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CT sues United Illuminating over delayed cleanup of power plant

English Station has been inactive since 1992 and subject of a fight over an environmental cleanup since 2015.
Mark Pazniokas
CT Mirror
English Station has been inactive since 1992 and subject of a fight over an environmental cleanup since 2015.

Connecticut filed a lawsuit Monday accusing the United Illuminating Company of failing to deliver on the deal struck in September 2015 to remediate pollution at English Station, a long-closed power station sitting empty on a manmade island in the Mill River in New Haven.

The suit by the office of Attorney General William Tong is an escalation in a battle to enforce a condition of the state’s approval of the merger of UI and Iberdrola USA that produced Avangrid, a publicly traded company that owns eight electric and natural gas utilities in New York and New England.

“As a condition of that merger, they agreed to take care of English Station. They agreed to remediate this site and to take all steps necessary, basically, to do whatever it takes to make this place safe,” Tong said. “And they haven’t done that. They haven’t done that. They’ve been dragging their feet.”

Tong’s office and the Department of Energy and Environmental Protection also convinced the Public Utilities Regulatory Authority last year include a $1.86 million annual penalty stemming from the incomplete remediation in a decision cutting UI’s requested rate increase.

UI, which is fighting the rate decision in an administrative appeal to Superior Court, offered a limited response Monday to the lawsuit or statements made by Tong, Commissioner Katie Dykes of DEEP, Senate President Pro Term Martin M. Looney and Mayor Justin Elicker at a press conference outside the gate at English Station.

“We are reviewing the multiple inaccuracies made during today’s press conference regarding English Station and will respond in due course,” said Sarah Wall Fliotsos, the manager of communications for Avangrid.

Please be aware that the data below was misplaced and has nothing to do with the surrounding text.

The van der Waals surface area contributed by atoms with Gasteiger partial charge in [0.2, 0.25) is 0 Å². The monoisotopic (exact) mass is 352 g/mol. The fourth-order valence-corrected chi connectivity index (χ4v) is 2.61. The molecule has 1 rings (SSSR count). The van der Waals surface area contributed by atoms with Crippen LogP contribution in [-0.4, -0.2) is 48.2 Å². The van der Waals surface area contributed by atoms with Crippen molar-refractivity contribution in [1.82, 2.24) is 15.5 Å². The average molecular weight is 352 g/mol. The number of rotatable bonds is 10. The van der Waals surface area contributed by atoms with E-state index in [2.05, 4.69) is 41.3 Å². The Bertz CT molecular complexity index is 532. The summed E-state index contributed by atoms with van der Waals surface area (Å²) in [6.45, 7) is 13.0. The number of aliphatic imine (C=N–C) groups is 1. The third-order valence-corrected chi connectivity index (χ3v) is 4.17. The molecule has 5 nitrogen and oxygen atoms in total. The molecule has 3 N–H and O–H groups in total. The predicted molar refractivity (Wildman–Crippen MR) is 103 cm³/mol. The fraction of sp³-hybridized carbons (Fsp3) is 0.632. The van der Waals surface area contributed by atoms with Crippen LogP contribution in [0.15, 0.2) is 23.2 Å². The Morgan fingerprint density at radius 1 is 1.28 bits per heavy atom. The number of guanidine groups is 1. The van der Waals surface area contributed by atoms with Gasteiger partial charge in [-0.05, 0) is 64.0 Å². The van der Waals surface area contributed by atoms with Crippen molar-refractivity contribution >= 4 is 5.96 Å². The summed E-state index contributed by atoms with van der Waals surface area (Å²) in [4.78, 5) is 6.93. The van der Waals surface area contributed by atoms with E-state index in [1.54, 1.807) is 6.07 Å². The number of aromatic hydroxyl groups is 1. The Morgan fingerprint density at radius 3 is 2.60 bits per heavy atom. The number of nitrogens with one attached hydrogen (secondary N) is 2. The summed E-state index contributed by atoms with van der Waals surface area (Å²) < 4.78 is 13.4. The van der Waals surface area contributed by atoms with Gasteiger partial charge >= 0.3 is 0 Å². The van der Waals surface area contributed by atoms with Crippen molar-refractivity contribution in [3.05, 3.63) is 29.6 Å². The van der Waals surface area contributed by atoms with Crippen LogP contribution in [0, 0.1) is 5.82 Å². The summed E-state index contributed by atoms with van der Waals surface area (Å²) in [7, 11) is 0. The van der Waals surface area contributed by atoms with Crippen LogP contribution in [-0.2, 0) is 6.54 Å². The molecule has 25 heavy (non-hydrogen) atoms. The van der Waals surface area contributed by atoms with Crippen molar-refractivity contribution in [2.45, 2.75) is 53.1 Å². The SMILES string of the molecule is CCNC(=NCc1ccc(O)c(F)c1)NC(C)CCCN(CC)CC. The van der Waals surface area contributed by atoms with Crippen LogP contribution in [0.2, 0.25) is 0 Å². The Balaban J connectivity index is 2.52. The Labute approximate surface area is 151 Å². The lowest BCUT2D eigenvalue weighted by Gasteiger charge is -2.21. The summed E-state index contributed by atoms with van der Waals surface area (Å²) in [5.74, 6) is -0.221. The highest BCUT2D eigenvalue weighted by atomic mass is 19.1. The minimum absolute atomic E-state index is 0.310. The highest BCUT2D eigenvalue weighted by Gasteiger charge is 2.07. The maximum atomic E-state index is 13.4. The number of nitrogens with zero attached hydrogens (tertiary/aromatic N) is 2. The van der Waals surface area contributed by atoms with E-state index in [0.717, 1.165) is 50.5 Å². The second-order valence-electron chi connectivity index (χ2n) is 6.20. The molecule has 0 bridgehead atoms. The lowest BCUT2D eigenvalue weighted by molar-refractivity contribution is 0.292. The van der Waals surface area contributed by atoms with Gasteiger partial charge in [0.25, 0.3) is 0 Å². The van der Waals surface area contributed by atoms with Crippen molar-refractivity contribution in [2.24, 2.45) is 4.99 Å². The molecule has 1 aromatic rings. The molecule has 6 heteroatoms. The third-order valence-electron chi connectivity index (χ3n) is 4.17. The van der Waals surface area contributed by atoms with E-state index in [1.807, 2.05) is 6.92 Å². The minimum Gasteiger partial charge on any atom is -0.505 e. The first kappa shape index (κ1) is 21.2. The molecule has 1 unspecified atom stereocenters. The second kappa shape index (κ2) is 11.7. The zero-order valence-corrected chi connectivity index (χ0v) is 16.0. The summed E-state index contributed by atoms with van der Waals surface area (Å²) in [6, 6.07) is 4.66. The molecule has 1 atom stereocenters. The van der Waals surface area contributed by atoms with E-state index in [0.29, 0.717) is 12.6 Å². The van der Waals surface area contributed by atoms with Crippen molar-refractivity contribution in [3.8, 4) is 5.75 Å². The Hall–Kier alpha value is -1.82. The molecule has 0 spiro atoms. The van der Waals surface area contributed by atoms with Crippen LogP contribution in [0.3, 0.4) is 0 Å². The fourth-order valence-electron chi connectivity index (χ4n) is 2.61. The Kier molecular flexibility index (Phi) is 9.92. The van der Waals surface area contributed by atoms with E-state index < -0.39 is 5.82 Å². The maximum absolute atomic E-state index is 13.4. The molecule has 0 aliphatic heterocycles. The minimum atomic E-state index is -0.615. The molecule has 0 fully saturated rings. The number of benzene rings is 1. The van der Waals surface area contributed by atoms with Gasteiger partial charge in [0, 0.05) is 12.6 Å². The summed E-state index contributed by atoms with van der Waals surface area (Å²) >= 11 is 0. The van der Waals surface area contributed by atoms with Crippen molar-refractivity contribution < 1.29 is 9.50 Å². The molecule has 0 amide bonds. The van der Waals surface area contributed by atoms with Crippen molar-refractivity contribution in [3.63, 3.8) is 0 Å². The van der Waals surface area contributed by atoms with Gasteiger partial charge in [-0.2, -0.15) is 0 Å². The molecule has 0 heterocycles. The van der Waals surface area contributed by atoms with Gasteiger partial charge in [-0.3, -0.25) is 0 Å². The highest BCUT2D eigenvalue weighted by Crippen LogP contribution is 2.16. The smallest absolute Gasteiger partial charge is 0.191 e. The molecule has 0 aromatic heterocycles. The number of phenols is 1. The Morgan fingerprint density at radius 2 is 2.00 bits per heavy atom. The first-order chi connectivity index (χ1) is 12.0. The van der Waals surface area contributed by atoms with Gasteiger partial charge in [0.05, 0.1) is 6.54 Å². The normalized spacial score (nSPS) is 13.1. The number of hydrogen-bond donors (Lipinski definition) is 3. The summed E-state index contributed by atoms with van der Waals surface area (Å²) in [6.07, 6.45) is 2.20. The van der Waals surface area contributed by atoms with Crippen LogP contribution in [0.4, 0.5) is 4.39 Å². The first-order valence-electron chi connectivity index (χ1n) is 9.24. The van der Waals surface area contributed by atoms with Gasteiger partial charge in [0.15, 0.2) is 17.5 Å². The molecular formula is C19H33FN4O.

An Avangrid employee challenged Tong at the press conference, asking when he last negotiated with UI and whether the company was invited to the press conference. “I just feel like this is very one-sided,” said the woman, who left without identifying herself before the press conference ended.

Fliotsos confirmed the woman was a UI employee but did not identify her by name or role. Fliotsos said, “UI regularly attends and participates in public events that discuss our business.”

Tong said UI agreed to spend at least $30 million on remediation at the power plant that ceased operations in 1992 and sits empty on a nine-acre site that is now owned by two limited liability companies. But Dykes said the liability for cleaning up PCBs and other pollutants remained with UI.

“UI is obligated to complete this cleanup no matter the cost, and they must spend $30 million before seeking any recovery of these costs” from ratepayers, Dykes said. “Since 2016, UI has spent less than $20 million on its cleanup of English station.”

Tong said the the company has not met its responsibility to produce progress reports on the remediation. A partial-consent order set a long-passed deadline for completion, Dykes said.

“It required cleanup to be completed in three years, so you do the math. It’s now 2024, and the cleanup is still not complete,” Dykes said. “So we had a lot of meetings, a lot of discussions. But regretfully, those discussions have not brought us any closer to UI accepting their responsibilities under this consent order.”

Elicker said UI, which distributes electricity to New Haven and 16 other communities in Connecticut, has been unresponsive to city hall.

“There is unbelievable frustration with UI about their unwillingness to move on this site,” Elicker said. “I have engaged many times with their leadership as has our team over probably about three years now.”

This story was originally published by the Connecticut Mirror.

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